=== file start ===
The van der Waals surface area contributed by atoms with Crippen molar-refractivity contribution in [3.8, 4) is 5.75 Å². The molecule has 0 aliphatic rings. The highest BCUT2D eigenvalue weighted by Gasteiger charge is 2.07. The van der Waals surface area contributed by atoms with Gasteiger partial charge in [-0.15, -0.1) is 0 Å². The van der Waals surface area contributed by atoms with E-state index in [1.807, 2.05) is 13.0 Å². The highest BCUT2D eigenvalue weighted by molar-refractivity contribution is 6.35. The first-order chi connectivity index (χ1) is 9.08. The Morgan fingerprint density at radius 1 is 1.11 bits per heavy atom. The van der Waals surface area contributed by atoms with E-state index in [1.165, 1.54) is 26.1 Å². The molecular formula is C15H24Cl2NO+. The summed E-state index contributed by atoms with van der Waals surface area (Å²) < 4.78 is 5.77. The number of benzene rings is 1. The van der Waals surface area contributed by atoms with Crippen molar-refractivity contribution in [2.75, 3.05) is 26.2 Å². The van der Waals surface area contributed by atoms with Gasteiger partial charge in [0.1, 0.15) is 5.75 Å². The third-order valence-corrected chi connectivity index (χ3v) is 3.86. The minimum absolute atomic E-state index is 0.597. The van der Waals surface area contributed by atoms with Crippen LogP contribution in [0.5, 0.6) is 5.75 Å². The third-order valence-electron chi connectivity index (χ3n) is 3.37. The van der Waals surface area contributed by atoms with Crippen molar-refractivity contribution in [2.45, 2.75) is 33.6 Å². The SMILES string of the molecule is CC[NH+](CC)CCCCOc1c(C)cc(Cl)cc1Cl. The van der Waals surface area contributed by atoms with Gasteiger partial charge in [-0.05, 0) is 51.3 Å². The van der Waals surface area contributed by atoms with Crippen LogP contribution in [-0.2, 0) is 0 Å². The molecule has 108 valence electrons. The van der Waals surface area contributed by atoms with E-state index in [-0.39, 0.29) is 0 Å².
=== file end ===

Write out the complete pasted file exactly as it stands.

The van der Waals surface area contributed by atoms with Crippen molar-refractivity contribution in [3.8, 4) is 5.75 Å². The molecule has 0 aliphatic rings. The highest BCUT2D eigenvalue weighted by Gasteiger charge is 2.07. The van der Waals surface area contributed by atoms with Gasteiger partial charge in [-0.15, -0.1) is 0 Å². The van der Waals surface area contributed by atoms with E-state index in [1.807, 2.05) is 13.0 Å². The highest BCUT2D eigenvalue weighted by molar-refractivity contribution is 6.35. The first-order chi connectivity index (χ1) is 9.08. The Morgan fingerprint density at radius 1 is 1.11 bits per heavy atom. The van der Waals surface area contributed by atoms with E-state index in [1.165, 1.54) is 26.1 Å². The molecular formula is C15H24Cl2NO+. The summed E-state index contributed by atoms with van der Waals surface area (Å²) < 4.78 is 5.77. The number of benzene rings is 1. The van der Waals surface area contributed by atoms with Crippen molar-refractivity contribution in [2.75, 3.05) is 26.2 Å². The van der Waals surface area contributed by atoms with Gasteiger partial charge in [0.1, 0.15) is 5.75 Å². The third-order valence-corrected chi connectivity index (χ3v) is 3.86. The minimum absolute atomic E-state index is 0.597. The van der Waals surface area contributed by atoms with Crippen LogP contribution in [0.5, 0.6) is 5.75 Å². The third-order valence-electron chi connectivity index (χ3n) is 3.37. The van der Waals surface area contributed by atoms with Crippen molar-refractivity contribution in [2.45, 2.75) is 33.6 Å². The SMILES string of the molecule is CC[NH+](CC)CCCCOc1c(C)cc(Cl)cc1Cl. The van der Waals surface area contributed by atoms with Gasteiger partial charge in [-0.05, 0) is 51.3 Å². The van der Waals surface area contributed by atoms with Crippen LogP contribution in [-0.2, 0) is 0 Å². The molecule has 108 valence electrons. The van der Waals surface area contributed by atoms with E-state index in [-0.39, 0.29) is 0 Å².